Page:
The Cuban people have, in their living memory, the outstanding patriotism, the unquestionable firmness and the fruitful abnegation of our beloved Carlos Manuel de Céspedes y del Castillo, Cuba’s independence hero and legitimately recognized as the Father of the Nation.
Born on April 18, 1819, Céspedes is remembered for initiating the Ten Years’ War, a confrontation that would begin the process of independence against the Spanish colonial forces.
Under his aegis, that fight began in the early morning of October 10, 1868, at the La Demajagua sugar mill, where he granted freedom to his slaves and invited them to join the struggle to free Cuba. The aspiration of an independent and fully sovereign homeland, which Céspedes imagined possible with early lucidity, began to forge from that date.
Thus, on the day of Queen Elizabeth II’s birthday, the insurrectionary uprising hastened. Cuban essayist Salvador Bueno evokes those moments:
“A tricolor flag, very similar to that of Chile, has been made by a young peasant woman Cambula (Candelaria) Acosta. Céspedes leads the troop in a brief, emotional harangue. He orders to ring for the last time the bell of the mill; he summons the slaves that are going to become free: ‘It was never bigger -José Martí wrote years later-, when he proclaimed his free Homeland, but when he gathered his servants and called them to his arms as brothers.”
For his part, the Cuban historian and intellectual Dr. Martí Eusebio Leal Spengler reminds us that in Carlos Manuel de Céspedes’ Diario Perdido, the revolutionary evokes that glorious date as follows: “I spoke to them of the emotions that stirred us on the eve of October 10, 1868, and of the final resolution that we took on that great day, when we considered that in spite of all this, the freedom of more than a million black and white slaves would come from it, concluding with the cries that guided us, as we launched into the Revolution: ‘Long live Cuba! These were answered amidst thunderous applause and I came down from the rostrum to the voices of: “Long live the President of the Republic! Long live Carlos Manuel de Céspedes! I was overcome by a feeling of complete gratitude.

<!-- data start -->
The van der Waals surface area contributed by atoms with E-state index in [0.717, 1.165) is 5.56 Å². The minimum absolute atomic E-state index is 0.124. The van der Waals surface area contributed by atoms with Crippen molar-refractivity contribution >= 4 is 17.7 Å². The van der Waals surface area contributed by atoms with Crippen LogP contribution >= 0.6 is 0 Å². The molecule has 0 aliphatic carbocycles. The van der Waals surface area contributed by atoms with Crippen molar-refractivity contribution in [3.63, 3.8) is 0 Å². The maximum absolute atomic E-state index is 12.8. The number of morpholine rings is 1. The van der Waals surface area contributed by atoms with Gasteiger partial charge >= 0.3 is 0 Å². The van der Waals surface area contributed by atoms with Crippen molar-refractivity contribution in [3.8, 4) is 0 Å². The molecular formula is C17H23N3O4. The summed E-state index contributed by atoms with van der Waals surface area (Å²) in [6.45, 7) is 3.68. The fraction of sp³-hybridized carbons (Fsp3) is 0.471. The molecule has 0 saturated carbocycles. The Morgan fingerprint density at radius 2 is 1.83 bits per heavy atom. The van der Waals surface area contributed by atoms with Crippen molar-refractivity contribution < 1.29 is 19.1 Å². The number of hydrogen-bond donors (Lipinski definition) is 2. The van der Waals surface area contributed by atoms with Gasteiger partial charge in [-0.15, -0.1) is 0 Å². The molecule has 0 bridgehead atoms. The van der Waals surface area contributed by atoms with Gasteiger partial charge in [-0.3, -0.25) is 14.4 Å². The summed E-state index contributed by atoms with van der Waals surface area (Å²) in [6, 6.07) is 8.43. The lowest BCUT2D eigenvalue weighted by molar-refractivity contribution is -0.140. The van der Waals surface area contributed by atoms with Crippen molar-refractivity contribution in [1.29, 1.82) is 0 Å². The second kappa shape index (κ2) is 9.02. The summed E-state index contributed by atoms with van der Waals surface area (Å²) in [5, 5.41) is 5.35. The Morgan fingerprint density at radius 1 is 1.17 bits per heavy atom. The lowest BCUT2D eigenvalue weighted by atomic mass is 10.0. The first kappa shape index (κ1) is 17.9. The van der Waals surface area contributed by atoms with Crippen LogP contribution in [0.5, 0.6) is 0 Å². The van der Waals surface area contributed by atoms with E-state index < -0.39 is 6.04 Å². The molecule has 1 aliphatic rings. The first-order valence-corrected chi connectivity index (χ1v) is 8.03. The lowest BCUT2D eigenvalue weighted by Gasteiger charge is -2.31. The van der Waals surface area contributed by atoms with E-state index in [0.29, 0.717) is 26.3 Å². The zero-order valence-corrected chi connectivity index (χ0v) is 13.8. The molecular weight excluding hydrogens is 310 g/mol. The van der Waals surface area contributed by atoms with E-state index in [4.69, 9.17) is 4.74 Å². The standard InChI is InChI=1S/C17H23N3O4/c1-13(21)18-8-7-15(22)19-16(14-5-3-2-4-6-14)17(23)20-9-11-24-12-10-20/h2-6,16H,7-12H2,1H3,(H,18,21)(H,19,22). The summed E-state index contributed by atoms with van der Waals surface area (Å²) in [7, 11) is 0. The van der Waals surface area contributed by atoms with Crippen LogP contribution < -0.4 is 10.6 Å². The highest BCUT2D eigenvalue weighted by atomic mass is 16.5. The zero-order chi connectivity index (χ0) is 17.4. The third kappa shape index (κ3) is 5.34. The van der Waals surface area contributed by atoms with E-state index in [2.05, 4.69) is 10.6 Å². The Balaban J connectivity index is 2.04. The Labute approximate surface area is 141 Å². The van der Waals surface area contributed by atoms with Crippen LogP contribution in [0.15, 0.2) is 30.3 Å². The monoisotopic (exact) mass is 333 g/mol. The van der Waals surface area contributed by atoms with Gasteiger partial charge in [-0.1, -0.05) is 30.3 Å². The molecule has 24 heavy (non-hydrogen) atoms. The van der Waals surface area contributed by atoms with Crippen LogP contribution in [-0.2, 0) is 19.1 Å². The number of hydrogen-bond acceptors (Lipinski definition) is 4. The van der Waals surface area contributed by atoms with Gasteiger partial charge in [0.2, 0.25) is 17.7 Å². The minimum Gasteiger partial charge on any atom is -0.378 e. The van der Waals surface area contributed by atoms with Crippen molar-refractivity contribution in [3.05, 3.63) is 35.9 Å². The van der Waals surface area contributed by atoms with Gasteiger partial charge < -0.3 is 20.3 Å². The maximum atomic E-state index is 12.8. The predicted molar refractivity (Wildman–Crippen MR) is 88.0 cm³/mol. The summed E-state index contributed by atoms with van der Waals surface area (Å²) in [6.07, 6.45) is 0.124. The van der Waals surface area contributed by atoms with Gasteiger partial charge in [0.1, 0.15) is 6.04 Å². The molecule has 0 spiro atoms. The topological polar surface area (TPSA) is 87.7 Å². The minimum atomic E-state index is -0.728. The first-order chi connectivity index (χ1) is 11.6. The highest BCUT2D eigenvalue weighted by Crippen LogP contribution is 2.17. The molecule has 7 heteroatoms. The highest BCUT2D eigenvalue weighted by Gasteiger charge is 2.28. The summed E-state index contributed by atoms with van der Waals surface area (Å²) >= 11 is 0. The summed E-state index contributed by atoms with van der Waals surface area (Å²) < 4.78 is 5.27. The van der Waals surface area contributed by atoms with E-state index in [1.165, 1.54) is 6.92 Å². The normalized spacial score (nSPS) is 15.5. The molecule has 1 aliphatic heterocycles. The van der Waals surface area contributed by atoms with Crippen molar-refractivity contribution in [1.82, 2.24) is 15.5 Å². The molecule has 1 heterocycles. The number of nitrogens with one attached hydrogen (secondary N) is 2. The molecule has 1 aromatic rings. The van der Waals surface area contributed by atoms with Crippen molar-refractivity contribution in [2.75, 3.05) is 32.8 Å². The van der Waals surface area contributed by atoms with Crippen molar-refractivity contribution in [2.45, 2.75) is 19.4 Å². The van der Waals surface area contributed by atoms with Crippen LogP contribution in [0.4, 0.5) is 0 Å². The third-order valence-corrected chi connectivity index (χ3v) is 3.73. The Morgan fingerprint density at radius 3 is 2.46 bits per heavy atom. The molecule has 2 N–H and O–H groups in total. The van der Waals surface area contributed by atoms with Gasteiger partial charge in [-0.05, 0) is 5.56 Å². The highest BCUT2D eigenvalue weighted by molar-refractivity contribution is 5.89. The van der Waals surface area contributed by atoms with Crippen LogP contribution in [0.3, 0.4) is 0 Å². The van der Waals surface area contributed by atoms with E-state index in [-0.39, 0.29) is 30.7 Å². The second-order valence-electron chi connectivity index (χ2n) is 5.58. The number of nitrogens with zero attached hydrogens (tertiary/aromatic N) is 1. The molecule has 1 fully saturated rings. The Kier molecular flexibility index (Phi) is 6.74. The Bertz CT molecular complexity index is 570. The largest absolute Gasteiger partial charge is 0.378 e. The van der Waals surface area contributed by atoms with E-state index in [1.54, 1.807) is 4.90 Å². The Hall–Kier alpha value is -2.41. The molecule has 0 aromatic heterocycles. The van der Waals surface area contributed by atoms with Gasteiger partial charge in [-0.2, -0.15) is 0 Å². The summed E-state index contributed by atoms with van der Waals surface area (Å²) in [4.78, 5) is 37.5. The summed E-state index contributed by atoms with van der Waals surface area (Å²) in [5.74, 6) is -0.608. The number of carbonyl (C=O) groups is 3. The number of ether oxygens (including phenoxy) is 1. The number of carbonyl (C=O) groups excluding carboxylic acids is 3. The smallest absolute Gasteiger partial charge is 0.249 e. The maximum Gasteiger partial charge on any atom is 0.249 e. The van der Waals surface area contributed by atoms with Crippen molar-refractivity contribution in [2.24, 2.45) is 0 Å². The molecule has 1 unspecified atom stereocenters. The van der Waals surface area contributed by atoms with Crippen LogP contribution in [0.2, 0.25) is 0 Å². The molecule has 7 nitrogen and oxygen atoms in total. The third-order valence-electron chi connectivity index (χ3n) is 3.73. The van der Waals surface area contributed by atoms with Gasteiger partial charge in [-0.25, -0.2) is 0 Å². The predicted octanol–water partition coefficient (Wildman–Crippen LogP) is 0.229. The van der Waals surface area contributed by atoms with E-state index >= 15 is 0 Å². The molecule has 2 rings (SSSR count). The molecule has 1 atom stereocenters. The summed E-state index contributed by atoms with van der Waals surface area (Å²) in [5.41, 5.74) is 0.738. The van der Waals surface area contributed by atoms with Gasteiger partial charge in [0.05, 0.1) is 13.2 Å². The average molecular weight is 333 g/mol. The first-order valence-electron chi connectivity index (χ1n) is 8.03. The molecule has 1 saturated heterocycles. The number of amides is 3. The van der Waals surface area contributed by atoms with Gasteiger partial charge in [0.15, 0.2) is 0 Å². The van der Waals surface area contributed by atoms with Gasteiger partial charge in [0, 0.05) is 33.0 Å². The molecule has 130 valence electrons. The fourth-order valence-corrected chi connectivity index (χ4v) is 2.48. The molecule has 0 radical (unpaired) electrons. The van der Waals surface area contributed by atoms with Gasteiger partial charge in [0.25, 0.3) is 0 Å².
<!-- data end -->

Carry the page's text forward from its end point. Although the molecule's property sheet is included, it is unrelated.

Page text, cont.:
This was the first day of freedom. A few weeks later, a warship would fire on La Demajagua until it turned the once flourishing mill into ruins.
The Father of the Homeland was the first president of the Republic of Cuba in arms. In his professional and human trajectory, his dedication to promoting change in his country stands out, since he always had an unshakable faith that freedom would always triumph against tyranny.
He abhorred Spanish domination, and dedicated every day of his existence after 1868 to consolidating the Cuban people’s desire to wrest their independence from Spain at whatever cost.
His legacy was widely humanistic and pro-independence; with patriotic action, his fierce defense of independence and the rights of the homeless people changed the course of Cuban history.
Our intention in this brief biographical sketch is not to gather all the facts of Céspedes’ life, there is much to be done to give a full and lucid look at the transcendence of this life and work, although we believe that these lines briefly reflect the life trajectory of this exceptional Cuban patriot.
When we go into the life of Céspedes, we are moved by his courage and total sacrifice, to the point of managing to smooth out the very roughness of his character for the very good of the work he was carrying out.
In this regard, our Apostle José Martí comments: “Céspedes, who was irascible and of an impetuous temper, said: ‘Among the sacrifices imposed on me by the Revolution, the most painful for me has been the sacrifice of my character. That is, he dominated what no one else dominated”, said the Hero of Dos Ríos.
On this glorious date we evoke this great man who is a paradigm and a fertile seed of the best of our ideals and, as the great poet said: “The Homeland is a plough and not a pedestal”, Carlos Manuel de Céspedes knew this and embodied it to the letter.
Such was his consecration and dedication that he sacrificed his son, his brother, his nephew, his entire family, for the sake of achieving a free and sovereign nation, and for that reason today and forever, our most heartfelt admiration and reverence for the one we all call the Father of the Homeland.
Teken from: www.radioenciclopedia.cu